Back in midwinter, under the festive spruce tree, was a gift card from Tom for a weekend of camping out and learning bush craft skills. I can’t remember the last time I was so excited about a gift, I felt ridiculously moved by how sweet he was to think of this. I wouldn’t have thought of it for myself, but as soon as the idea appeared it instantly brilliant.
Time spent outside basically feels like winning at life, like sussing out the secrets of the universe. Even a walk in my local forest reminds me of the big old grand incredible world out there that, for once, is truly deserving of that overused term: it is truly fucking epic. So when my overpriced air-conditioned taxi dumped me and my pack on the side of a road in rural obscurity on a warm Friday evening, I was fully signed up for life as a wild woodswoman. At least for thirty-six hours.
Evidently I was too comfy in my sleeping bag on that first morning. One of the last to wake up, I dodged the task of raking over the coals to get the kettle going. But I was up in time to swoop in for a black coffee once it had boiled, retreating to a sunny clearing for a ‘sit spot’.
I shared the sunlight with a long, languorous spider climbing her way to the top of the brambles to lounge on a top leaf, her legs dangling in motes of dust. A wren scuffled about in the low bracken, before deciding on a branch from which to carefully clean every feather on her wing. The crack and knock of loose bark in the pines gave away a small woodpecker’s whereabouts, so shy near the top of the tree.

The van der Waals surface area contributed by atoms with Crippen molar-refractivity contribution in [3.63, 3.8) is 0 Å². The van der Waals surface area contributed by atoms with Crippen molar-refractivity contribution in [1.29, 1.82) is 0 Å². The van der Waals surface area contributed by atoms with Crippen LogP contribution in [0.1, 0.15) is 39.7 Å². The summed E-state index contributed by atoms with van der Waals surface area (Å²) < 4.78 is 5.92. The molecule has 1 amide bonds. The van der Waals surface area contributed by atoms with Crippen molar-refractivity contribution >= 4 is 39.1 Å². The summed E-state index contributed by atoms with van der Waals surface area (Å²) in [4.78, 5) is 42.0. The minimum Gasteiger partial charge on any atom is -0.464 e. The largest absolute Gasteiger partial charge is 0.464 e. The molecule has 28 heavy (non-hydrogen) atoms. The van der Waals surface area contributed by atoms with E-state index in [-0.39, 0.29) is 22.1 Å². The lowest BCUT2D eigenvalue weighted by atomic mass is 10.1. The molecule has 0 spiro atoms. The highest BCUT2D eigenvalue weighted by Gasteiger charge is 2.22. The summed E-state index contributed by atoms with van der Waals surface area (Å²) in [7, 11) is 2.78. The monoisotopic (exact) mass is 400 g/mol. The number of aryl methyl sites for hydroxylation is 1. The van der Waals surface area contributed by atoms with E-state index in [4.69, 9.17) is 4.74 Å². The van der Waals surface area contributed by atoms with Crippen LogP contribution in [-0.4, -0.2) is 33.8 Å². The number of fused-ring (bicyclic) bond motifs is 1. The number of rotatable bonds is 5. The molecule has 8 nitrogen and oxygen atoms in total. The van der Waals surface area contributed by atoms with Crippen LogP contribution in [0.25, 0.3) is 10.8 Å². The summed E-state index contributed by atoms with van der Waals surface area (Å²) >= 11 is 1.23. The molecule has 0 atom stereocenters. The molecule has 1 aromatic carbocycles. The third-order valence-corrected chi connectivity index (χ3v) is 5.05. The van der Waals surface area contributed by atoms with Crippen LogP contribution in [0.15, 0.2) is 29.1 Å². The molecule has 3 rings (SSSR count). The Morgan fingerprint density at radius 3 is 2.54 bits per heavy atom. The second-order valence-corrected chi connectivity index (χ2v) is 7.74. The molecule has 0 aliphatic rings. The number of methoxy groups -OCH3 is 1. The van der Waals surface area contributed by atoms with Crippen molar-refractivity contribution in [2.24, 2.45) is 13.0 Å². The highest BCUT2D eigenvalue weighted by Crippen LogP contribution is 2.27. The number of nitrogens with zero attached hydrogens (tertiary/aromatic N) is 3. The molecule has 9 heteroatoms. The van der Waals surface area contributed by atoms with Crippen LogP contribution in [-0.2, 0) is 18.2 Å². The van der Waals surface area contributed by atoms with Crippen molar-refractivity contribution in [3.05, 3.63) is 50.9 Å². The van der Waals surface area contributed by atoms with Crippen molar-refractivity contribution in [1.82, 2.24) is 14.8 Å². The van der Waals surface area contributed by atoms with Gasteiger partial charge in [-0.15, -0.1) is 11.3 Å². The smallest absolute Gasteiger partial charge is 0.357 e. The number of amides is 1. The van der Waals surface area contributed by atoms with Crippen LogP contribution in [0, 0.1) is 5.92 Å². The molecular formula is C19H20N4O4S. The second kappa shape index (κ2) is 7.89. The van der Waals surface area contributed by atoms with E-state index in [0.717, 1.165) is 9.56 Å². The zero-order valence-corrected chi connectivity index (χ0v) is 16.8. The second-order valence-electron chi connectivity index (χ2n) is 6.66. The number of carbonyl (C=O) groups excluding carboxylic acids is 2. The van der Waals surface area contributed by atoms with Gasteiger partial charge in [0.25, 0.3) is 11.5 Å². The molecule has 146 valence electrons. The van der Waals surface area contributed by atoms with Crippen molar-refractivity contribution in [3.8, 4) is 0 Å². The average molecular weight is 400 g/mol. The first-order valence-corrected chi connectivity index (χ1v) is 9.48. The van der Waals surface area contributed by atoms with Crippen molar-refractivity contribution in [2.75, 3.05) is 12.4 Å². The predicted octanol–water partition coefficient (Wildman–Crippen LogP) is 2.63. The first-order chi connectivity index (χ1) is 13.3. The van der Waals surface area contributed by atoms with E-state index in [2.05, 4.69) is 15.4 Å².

I gamely wielded a knife, cutting bracken for my shelter, legs scratched by the bramble and sticky pines. Apparently hard as nails (read foolhardy) to have my legs out, but surely we’re all agreed that jeans are too hot. We foraged silver birch to flint fires, found compass points in the shadows and, after dinner found the fire, watched constellations turning.
By our second morning, having slept in such deep sleep under our own bracken roofs, it felt perfectly natural to start the day by a campfire, chatting about the wild redcurrant found down the path, or the deer someone spotted earlier, like it was no big deal. That was the beauty of it for me. We learned useful skills and had plenty of fun, but the sheer simplicity and steady pace of time there was what gave it such joy.
When the weather is so warm and welcoming, living wild out in the woods is a tempting proposition, at least for one more night. On returning home, I settled for an evening sit spot under an old tree, followed by a hot bath and the bedroom windows flung wide.